Fannie Lou Hamer (née Townsend) was born in Mississippi in 1917. The youngest of 20 children she would go on to become an American voting rights activist and a leader in the Civil Rights Movement. Hamer was instrumental in organising Mississippi Freedom Summer for the Student Nonviolent Coordinating Committee (SNCC). She was actively involved in starting the Delta Ministry, and she was one of the founders of the Mississippi Freedom Democratic Party later to become the Vice-Chair. Continue reading →
This was the response from suffragist, Dame Millicent Garrett Fawcett, when asked why women would want the vote1.
Today, 6th February 2018, marks 100 years since (some) British women were granted the right to vote for the first time through the Representation of the People Act. This was the culmination of a hard fought campaign and while it would take another 10 years before women would have equal voting rights to men in the UK, with the Representation of the People Act 1928, it was a victory for the suffragette movement.
There are lots of events, exhibitions, programmes, etc., taking place today and this year to mark this important historic event but I wanted to delve into some of the primary sources available to us at the Library which allow you to find out more about the suffragette movement in the UK.
What did the papers say?
The Library subscribes to a large number of online newspaper archives that will allow you to see what events were being reported on at the time and how they were being reported. Read full text articles, compare how different newspapers were covering the same issues and stories, track coverage from the start of the suffragette movement in the 19th century up to the Representation of the People Act 1918 and beyond.
Screenshot from UK Press Online showing the front page of the Daily Express from Thursday February 7, 1918.
Working on your dissertation and looking for primary source material? Looking to incorporate digitised primary sources into your teaching? Wanting to expand your research with digital resources? Or just have no idea what primary source material might be available to you at the Library?
The Library’s very first Discovery Day, on Tuesday 30th January, may be exactly what you are looking for.
We invite you to the 1st floor, Main Library on Tuesday 30th Jan between 10am-3pm where representatives from 3 of the major publishers of digitised primary source collections, Adam Matthew, Gale Cengage and ProQuest, and our very own Centre for Research Collections (CRC), will be on hand to help students and staff navigate through and find useful material in the huge range of primary sources we have access to online at the Library. Continue reading →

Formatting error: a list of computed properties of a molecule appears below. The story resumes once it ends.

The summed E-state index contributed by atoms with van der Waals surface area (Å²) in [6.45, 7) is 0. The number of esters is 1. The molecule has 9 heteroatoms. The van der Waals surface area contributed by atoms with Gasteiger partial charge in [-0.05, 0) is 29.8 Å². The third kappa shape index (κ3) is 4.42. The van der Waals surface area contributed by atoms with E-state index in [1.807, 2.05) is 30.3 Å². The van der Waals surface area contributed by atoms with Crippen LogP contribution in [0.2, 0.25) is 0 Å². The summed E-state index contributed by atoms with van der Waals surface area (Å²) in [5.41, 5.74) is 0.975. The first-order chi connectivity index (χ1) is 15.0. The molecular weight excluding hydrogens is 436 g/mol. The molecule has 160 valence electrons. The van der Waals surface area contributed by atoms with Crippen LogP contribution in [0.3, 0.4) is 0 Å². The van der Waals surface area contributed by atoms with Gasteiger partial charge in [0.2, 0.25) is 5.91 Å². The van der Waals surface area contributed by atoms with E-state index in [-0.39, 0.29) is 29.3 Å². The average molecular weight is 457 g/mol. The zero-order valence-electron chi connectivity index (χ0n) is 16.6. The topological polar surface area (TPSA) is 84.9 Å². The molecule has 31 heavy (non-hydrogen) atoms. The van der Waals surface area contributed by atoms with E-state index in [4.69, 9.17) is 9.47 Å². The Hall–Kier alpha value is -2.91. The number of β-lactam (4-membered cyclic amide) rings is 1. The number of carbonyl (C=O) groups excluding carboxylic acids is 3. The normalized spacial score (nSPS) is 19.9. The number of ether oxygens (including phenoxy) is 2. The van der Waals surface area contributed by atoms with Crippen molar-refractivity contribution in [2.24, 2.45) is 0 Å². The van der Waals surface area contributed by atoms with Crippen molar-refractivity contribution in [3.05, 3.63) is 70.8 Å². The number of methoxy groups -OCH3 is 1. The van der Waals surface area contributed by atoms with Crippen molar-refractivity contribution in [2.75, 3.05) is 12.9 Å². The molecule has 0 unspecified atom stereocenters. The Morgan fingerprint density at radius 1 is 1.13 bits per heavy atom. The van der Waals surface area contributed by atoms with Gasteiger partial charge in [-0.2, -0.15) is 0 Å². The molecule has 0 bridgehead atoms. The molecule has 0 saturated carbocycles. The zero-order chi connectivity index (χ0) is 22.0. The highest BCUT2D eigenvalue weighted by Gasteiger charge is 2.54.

On Tuesday 30th January we’ll be holding a Discovery Day event in the Main Library where representatives from 3 publishers of digitised primary source collections and our very own Centre for Research Collections will be on hand to help you navigate through and find useful material in the huge range of primary sources you have access to at the Library. Adam Matthew are one of the publishers who will be attending and this blog post highlights the fantastic collections the Library has access to through them.
Adam Matthew are a publisher who specialise in producing high-quality, digitised primary source collections online. They put together thematic collections sourced from libraries, archives, museums, etc., around the world and they have databases that cover the Medieval period onwards.
The Library is very lucky to have access to 11 of these collections (or databases) from Adam Matthew and all can be accessed via the Primary Source database list.
The Library currently has trial access to several fantastic databases from ProQuest and I’m happy to let you know our access to these databases has recently been extended until the end of December 2016.
The databases included are:
Women’s Magazine Archive I and II
British Periodicals III and IV
Los Angeles Times Historical Archive, 1881-1992
News, Policy and Politics Magazine Archive
Historic Literary Criticism.
You can access all of these trial databases via the E-resources trials page. Access is available both on and off-campus.